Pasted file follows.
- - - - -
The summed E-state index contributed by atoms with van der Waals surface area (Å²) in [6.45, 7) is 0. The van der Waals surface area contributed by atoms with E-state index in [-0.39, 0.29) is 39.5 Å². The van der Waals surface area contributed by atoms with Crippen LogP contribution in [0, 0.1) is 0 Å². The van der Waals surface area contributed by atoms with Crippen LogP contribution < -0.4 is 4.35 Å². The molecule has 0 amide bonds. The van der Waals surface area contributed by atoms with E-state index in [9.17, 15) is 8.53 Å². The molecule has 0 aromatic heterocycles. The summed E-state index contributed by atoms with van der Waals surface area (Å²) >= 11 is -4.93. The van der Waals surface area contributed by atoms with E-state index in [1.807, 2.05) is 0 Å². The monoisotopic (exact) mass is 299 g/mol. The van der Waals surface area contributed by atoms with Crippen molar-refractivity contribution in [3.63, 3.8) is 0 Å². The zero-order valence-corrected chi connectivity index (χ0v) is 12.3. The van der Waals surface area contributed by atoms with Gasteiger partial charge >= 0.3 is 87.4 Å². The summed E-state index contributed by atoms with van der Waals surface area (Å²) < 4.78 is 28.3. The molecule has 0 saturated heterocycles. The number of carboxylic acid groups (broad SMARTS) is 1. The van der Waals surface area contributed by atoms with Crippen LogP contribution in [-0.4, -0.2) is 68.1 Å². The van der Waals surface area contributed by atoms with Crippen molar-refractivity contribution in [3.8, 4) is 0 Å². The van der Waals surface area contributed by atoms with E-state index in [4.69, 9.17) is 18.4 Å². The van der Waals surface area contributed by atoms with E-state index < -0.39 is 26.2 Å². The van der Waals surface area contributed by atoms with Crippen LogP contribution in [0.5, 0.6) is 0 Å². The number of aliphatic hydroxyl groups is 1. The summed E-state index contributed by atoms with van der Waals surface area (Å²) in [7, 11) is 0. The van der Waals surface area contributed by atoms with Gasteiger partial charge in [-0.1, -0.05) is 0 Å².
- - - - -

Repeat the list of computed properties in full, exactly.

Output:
The summed E-state index contributed by atoms with van der Waals surface area (Å²) in [6.45, 7) is 0. The van der Waals surface area contributed by atoms with E-state index in [-0.39, 0.29) is 39.5 Å². The van der Waals surface area contributed by atoms with Crippen LogP contribution in [0, 0.1) is 0 Å². The van der Waals surface area contributed by atoms with Crippen LogP contribution < -0.4 is 4.35 Å². The molecule has 0 amide bonds. The van der Waals surface area contributed by atoms with E-state index in [9.17, 15) is 8.53 Å². The molecule has 0 aromatic heterocycles. The summed E-state index contributed by atoms with van der Waals surface area (Å²) >= 11 is -4.93. The van der Waals surface area contributed by atoms with E-state index in [1.807, 2.05) is 0 Å². The monoisotopic (exact) mass is 299 g/mol. The van der Waals surface area contributed by atoms with Crippen molar-refractivity contribution in [3.63, 3.8) is 0 Å². The zero-order valence-corrected chi connectivity index (χ0v) is 12.3. The van der Waals surface area contributed by atoms with Gasteiger partial charge >= 0.3 is 87.4 Å². The summed E-state index contributed by atoms with van der Waals surface area (Å²) < 4.78 is 28.3. The molecule has 0 saturated heterocycles. The number of carboxylic acid groups (broad SMARTS) is 1. The van der Waals surface area contributed by atoms with Crippen LogP contribution in [-0.4, -0.2) is 68.1 Å². The van der Waals surface area contributed by atoms with Crippen molar-refractivity contribution in [3.8, 4) is 0 Å². The van der Waals surface area contributed by atoms with E-state index in [4.69, 9.17) is 18.4 Å². The van der Waals surface area contributed by atoms with E-state index < -0.39 is 26.2 Å². The van der Waals surface area contributed by atoms with Crippen LogP contribution in [0.5, 0.6) is 0 Å². The number of aliphatic hydroxyl groups is 1. The summed E-state index contributed by atoms with van der Waals surface area (Å²) in [7, 11) is 0. The van der Waals surface area contributed by atoms with Gasteiger partial charge in [-0.1, -0.05) is 0 Å².